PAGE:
Member Relationships By The Numbers (3Q17)

As rosters at credit unions grow, it is important credit unions ensure members are fully using all their cooperatives have to offer.

 
 

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Credit unions added 1.2 million net new members in the third quarter of 2017 and surpassed 111 million total members. Year-over-year, the number of credit union members grew 4.0% from 107.5 million as of Sept. 30, 2016, to 111.5 million as of Sept. 30, 2017. Member growth for the past five years is 17.6%.

As rosters at credit unions grow, it is important credit unions ensure members are fully using all their cooperatives have to offer. The average member relationship takes the pulse of member usage by tracking the total amount of share and loan balances (excluding member business and commercial loans) a member holds with their credit union. As of Sept. 30, 2017, the average member relationship for all credit unions reached $18,195. That’s a 3.9% improvement over last year’s $17,507.

In addition to average member relationship, accounts per member is another way to gauge member engagement. On average, members hold 2.47 accounts with their credit union. Credit unions with more than $1 billion in assets reported 2.55 accounts per member as of third quarter 2017. Conversely, credit unions with less than $20 million in assets reported an average 1.67 accounts per member. The difference shows a clear relationship between credit union size and the number of accounts held by individual members.

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Although credit union membership increased, members per employee remained consistent, year-over-year, at 386. Broken up regionally, credit unions in the Mid-Atlantic Region reported the highest number of members per employee — 445. New England credit unions followed with 380 members per employee. Then came the Southeast Region with 378 and the Western region with 372. Credit unions in the Central Region reported 364 members per employee, the lowest average among regions for the ratio.

Click the graphs below to enlarge and then continue reading to see how TruStone Financial Federal Credit Union staged a competition to showcase local volunteerism.

Member relationships have deepened at credit unions nationwide as members increase their share, real estate loan, and consumer loan activity.

CASE STUDY

TRUSTONE FINANCIAL CREDIT UNION

TruStone Financial Federal Credit Union staged a “Show Us Your NeighborGood” competition to showcase local volunteerism in the form of nominations, selfies, and digital voting.

Katie Grindeland, TruStone’s director of marketing and communications, says the campaign drove a 245% increase in Twitter mentions and 50% increase in Facebook posts during its four-week run.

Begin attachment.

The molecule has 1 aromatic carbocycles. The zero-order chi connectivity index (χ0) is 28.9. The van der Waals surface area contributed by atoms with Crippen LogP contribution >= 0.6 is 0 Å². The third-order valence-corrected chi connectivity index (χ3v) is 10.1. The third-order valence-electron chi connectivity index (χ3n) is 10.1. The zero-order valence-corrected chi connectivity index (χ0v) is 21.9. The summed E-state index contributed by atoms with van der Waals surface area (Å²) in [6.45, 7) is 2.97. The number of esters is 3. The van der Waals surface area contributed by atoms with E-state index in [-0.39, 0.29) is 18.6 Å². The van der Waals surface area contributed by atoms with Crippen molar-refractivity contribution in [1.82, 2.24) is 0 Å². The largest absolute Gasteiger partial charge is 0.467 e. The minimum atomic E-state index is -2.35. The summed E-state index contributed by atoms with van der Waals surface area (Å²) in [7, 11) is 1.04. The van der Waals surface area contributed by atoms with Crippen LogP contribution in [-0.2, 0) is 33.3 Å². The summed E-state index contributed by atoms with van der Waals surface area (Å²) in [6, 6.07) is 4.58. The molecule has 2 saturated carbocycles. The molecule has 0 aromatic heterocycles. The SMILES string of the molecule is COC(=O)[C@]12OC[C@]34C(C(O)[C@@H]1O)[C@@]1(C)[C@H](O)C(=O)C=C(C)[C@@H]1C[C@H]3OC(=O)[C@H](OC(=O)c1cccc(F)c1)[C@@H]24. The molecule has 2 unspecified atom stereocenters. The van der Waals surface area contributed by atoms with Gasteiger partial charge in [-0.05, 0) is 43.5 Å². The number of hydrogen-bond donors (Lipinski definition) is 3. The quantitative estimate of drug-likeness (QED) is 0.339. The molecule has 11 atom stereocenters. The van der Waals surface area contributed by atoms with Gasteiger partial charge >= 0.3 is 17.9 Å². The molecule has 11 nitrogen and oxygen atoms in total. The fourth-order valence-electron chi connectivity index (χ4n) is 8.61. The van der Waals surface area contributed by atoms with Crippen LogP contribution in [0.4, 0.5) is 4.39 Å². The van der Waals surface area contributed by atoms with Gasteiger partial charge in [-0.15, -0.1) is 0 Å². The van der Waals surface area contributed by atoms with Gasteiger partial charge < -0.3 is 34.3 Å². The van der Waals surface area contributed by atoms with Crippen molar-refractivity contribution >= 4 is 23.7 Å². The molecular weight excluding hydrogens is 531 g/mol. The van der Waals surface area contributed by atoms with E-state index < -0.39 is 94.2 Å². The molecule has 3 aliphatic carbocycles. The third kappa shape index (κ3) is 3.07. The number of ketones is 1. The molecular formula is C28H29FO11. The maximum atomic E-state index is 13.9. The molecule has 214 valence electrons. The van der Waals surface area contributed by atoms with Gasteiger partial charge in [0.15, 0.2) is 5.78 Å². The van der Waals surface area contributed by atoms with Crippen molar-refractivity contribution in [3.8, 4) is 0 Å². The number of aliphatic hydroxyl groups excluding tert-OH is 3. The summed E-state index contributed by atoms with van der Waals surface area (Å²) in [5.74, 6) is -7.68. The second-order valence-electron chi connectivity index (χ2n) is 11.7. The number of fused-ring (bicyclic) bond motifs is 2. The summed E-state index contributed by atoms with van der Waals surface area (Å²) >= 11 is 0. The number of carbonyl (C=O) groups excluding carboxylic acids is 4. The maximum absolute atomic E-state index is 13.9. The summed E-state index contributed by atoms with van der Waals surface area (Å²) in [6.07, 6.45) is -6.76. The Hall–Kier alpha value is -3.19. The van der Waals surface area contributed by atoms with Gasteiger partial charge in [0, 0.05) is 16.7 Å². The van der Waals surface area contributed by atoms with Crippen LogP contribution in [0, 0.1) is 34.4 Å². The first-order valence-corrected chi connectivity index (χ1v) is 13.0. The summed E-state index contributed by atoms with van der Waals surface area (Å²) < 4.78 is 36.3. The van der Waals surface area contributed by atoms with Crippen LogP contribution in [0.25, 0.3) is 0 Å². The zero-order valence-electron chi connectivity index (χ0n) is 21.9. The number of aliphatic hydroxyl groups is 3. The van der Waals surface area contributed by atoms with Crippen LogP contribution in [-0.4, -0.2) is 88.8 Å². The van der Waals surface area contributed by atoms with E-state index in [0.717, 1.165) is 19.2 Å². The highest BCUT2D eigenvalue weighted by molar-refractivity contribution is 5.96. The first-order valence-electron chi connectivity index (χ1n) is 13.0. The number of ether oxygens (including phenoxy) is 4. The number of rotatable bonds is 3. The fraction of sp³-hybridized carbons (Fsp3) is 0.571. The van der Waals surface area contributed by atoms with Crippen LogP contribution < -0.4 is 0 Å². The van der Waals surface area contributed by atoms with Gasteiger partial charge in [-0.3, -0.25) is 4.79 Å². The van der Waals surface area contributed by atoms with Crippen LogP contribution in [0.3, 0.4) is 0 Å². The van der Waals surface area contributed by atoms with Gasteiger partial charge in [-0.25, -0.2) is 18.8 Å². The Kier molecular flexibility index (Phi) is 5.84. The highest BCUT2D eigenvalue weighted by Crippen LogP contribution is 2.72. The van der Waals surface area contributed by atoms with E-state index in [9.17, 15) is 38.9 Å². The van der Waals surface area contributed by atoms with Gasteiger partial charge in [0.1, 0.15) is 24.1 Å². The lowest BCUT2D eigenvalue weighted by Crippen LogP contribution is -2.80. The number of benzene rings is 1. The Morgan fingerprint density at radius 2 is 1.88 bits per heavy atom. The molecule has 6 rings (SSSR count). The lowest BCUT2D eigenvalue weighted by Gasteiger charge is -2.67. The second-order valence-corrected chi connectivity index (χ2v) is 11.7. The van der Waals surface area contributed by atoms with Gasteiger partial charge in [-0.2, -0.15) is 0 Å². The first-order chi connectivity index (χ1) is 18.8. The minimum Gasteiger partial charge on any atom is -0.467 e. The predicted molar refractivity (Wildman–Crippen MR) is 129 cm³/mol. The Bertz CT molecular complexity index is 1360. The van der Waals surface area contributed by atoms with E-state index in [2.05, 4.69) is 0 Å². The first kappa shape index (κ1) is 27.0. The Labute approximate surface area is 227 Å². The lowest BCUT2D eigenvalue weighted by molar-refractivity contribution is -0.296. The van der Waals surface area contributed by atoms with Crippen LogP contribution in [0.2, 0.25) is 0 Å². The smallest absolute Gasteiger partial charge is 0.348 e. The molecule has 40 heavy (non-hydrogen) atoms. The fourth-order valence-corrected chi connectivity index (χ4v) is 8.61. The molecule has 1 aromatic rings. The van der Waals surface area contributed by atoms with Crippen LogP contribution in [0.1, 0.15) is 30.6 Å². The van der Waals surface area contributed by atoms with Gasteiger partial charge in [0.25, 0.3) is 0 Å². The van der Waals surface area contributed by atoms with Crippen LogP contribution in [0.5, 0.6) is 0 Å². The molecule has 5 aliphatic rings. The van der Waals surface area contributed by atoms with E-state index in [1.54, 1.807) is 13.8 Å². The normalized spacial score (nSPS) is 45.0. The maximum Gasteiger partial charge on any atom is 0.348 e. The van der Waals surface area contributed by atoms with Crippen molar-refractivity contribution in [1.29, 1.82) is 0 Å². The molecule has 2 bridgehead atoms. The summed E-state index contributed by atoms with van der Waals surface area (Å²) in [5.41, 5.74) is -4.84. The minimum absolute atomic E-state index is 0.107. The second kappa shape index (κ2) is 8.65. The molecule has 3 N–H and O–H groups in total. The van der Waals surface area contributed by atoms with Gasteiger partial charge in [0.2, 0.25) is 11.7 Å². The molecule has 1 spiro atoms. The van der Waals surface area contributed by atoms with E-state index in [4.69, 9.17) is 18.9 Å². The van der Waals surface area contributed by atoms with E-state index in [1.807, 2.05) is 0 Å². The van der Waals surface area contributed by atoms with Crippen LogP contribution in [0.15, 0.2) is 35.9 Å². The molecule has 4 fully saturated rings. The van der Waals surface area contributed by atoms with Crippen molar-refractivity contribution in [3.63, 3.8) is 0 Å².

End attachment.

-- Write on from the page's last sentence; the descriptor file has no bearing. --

“For less than $2,300, including prizes, we created an impactful campaign that exceeded our expectations and brought awareness to local non-profits and charities,” Grindeland says.

During the social media campaign, nominees had to submit a selfie of them volunteering with the charity for posting on the credit union’s Facebook page.

TruStone’s Facebook followers then selected four weekly winners and the grand prize winner. The credit union also used Twitter to post messages based on trending hashtags and account handles for contest participants.

“This encouraged others to share, like, and retweet posts that included personalized content for their channel,” Grindeland says.

The promotion generated 42 volunteer selfies and more than 13,000 unique visitors to the contest page, 556% over TruStone’s goal. Nearly 6,000 votes were cast for the $50 weekly winners and $1,000 grand prize winner, an animal rescue group.

“ Our staff, members, and community were engaged in the contest,” Grindeland says. “In the end, it truly captured the ‘people helping people’ philosophy that is the foundation of the credit union movement.”

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3Q 2017

Strategy & Performance 3Q 2017

Credit unions have made significant gains since the Great Recession started 10 years ago. Third quarter credit union growth trends surged past that of community banks and the overall banking industry. Measures such as loans, shares, capital, and membership have all reached new levels. These gains are all notable and meaningful; however, they are backward-looking. The important question to ask is: Where will credit unions be in the next 10 years? In this issue of Strategy & Performance, learn why now is the time for credit unions to challenge themselves.

Read More

RETURN TO INDUSTRY PERFORMANCE BY THE NUMBERS 3Q 2017

 

 

 

Dec. 1, 2017


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